TerreStar-1

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TerreStar-1
Mission typeCommunication
OperatorTerreStar Corporation
COSPAR ID2009-035A
SATCAT no.35496
Mission duration15 years
Spacecraft properties
BusLS-1300S
ManufacturerSpace Systems Loral
Launch mass6,910 kilograms (15,230 lb)
Start of mission
Launch date1 July 2009, 17:52 (2009-07-01UTC17:52Z) UTC
RocketAriane 5ECA
Launch siteKourou ELA-3
ContractorArianespace
Orbital parameters
Reference systemGeocentric
RegimeGeostationary
Longitude111° West
Perigee altitude35,778 kilometers (22,231 mi)
Apogee altitude35,806 kilometers (22,249 mi)
Inclination4.00 degrees
Period23.93 hours
Epoch21 January 2014, 09:03:45 UTC[1]
Transponders
BandE/F-band
Coverage areaCanada
United States
 

TerreStar-1 is an American communications satellite which was operated by TerreStar Corporation. It was constructed by Space Systems/Loral, based on the LS-1300S bus, and carries E/F band (IEEE S band) transponders which will be used to provide mobile communications to North America. The signals are transmitted by an 18-metre (59 ft) reflector on the satellite.[2] It had a launch mass of 6,910 kilograms (15,230 lb),[3] making it the second most massive single satellite launched into a geosynchronous transfer orbit, and the second largest commercial communications satellite ever built. Its record as the most massive communication satellite was surpassed by Telstar 19V on July 21, 2018, with a mass of 7,076 kilograms (15,600 lb).[4]

TerreStar was launched at 17:52 GMT on 2009-07-01,[5] during a two-hour launch window that opened at 16:13.[6] The launch occurred towards the end of the window due to bad weather in the first hour, followed by two aborted countdowns for launch attempts scheduled at 17:12 and 17:34. The launch was conducted by Arianespace, and used an Ariane 5ECA carrier rocket, flying from ELA-3 at the Guiana Space Centre. After launch, the satellite separated from the carrier rocket into a geosynchronous transfer orbit. It will subsequently raise itself into geostationary orbit by means of its onboard propulsion system. It will be positioned at 111° West longitude, and is expected to operate for 15 years.[3] A second satellite, TerreStar-2 (now EchoStar XXI), is currently under construction and will be used as a ground spare per the Federal Communications Commission guidelines.[3]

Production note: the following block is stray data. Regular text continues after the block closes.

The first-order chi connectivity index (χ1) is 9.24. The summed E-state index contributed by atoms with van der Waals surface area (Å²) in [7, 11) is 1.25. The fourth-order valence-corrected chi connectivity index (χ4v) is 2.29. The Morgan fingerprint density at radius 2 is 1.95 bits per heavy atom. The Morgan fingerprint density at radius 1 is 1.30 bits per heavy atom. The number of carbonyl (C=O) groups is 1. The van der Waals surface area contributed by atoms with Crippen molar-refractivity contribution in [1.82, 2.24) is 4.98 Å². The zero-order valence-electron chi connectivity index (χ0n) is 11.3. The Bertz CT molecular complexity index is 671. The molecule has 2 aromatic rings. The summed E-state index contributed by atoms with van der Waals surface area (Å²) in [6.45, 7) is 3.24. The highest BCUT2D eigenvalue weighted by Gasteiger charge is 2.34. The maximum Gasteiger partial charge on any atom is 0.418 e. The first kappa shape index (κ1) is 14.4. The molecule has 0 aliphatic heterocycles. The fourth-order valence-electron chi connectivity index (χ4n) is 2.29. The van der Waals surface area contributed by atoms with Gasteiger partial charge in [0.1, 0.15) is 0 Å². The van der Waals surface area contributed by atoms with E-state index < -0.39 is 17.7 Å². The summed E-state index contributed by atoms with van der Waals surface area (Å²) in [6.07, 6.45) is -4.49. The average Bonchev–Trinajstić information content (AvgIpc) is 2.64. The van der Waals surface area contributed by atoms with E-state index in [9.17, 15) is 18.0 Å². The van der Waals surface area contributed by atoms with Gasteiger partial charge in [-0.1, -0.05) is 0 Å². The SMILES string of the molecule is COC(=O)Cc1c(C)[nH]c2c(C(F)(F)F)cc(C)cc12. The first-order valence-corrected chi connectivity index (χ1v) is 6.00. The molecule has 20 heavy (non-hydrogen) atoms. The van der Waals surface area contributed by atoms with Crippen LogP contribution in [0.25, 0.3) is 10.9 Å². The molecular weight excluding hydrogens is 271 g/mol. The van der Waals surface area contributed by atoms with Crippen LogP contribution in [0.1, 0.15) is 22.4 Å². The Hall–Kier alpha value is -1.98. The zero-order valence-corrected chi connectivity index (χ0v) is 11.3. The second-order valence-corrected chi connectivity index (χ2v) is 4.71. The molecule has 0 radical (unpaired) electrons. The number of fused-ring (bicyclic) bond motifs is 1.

Following TerreStar's file for Chapter 11 bankruptcy a movement had been formed by the NGO A Human Right to purchase TerreStar-1 and to use it to provide free basic Internet access to developing countries. The team was looking for US$150,000 in donations to put the first phase of their plan into action.[7] However, after successfully bidding $1.375 billion for the acquisition of the TerreStar-1 satellite in a bankruptcy-court auction[8] Dish Network on August 22, 2011 asked the Federal Communications Commission to let the company use the wireless spectrum of TerreStar to offer its own wireless broadband service.[9]

References[edit]

  1. ^ "TERRESTAR 1 Satellite details 2009-035A NORAD 35496". N2YO. 21 January 2014. Retrieved 21 January 2014.
  2. ^ Bergin, Chris (2009-07-01). "LIVE: Ariane 5 ECA launches with the giant TerreStar-1 satellite". NASASpaceflight.com. Retrieved 2009-07-01.
  3. ^ a b c Krebs, Gunter. "TerreStar 1, 2". Gunter's Space Page. Retrieved 2009-07-01.
  4. ^ https://www.nasaspaceflight.com/2018/07/spacex-falcon-9-telstar-19v-launch/. Missing or empty |title= (help)
  5. ^ "A new generation for mobile satellite communications". Spaceflight Now. 2009-07-01. Retrieved 2009-07-01.
  6. ^ "Ariane 5 soars to another heavy-lift success in lofting the TerreStar-1 mobile communications satellite". Arianespace. 2009-07-01. Retrieved 2009-07-01.
  7. ^ "Buy This Satellite - Connect Everyone". ?. 2010-12-04. Retrieved 2010-12-04.
  8. ^ "Bankruptcy court OKs Dish Network's buy of TerreStar". Denver Business Journal. 2011-07-07. Retrieved 2011-12-30.
  9. ^ "Boeing 787 nears debut". The Sun News. 2011-08-25. Retrieved 2011-08-25.[permanent dead link]

External links[edit]